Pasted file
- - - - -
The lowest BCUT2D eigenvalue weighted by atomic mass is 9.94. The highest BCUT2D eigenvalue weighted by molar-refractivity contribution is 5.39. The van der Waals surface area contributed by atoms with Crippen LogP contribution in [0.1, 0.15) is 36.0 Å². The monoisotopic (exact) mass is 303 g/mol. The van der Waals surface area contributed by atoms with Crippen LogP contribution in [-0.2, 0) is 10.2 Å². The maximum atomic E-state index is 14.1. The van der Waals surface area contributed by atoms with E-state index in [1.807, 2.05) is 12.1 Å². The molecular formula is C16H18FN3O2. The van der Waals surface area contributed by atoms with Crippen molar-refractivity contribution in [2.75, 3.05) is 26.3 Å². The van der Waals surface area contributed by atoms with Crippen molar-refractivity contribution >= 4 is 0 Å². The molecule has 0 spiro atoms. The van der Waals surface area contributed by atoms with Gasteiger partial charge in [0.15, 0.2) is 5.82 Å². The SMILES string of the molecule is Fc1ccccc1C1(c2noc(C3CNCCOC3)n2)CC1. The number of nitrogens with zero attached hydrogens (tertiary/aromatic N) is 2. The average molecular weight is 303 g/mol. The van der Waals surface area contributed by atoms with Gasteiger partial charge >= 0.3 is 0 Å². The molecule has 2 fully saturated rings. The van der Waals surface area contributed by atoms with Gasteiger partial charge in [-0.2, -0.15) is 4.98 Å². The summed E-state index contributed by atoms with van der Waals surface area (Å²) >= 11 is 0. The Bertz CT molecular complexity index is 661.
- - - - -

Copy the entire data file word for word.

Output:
The lowest BCUT2D eigenvalue weighted by atomic mass is 9.94. The highest BCUT2D eigenvalue weighted by molar-refractivity contribution is 5.39. The van der Waals surface area contributed by atoms with Crippen LogP contribution in [0.1, 0.15) is 36.0 Å². The monoisotopic (exact) mass is 303 g/mol. The van der Waals surface area contributed by atoms with Crippen LogP contribution in [-0.2, 0) is 10.2 Å². The maximum atomic E-state index is 14.1. The van der Waals surface area contributed by atoms with E-state index in [1.807, 2.05) is 12.1 Å². The molecular formula is C16H18FN3O2. The van der Waals surface area contributed by atoms with Crippen molar-refractivity contribution in [2.75, 3.05) is 26.3 Å². The van der Waals surface area contributed by atoms with Crippen molar-refractivity contribution >= 4 is 0 Å². The molecule has 0 spiro atoms. The van der Waals surface area contributed by atoms with Gasteiger partial charge in [0.15, 0.2) is 5.82 Å². The SMILES string of the molecule is Fc1ccccc1C1(c2noc(C3CNCCOC3)n2)CC1. The number of nitrogens with zero attached hydrogens (tertiary/aromatic N) is 2. The average molecular weight is 303 g/mol. The van der Waals surface area contributed by atoms with Gasteiger partial charge >= 0.3 is 0 Å². The molecule has 2 fully saturated rings. The van der Waals surface area contributed by atoms with Gasteiger partial charge in [-0.2, -0.15) is 4.98 Å². The summed E-state index contributed by atoms with van der Waals surface area (Å²) >= 11 is 0. The Bertz CT molecular complexity index is 661.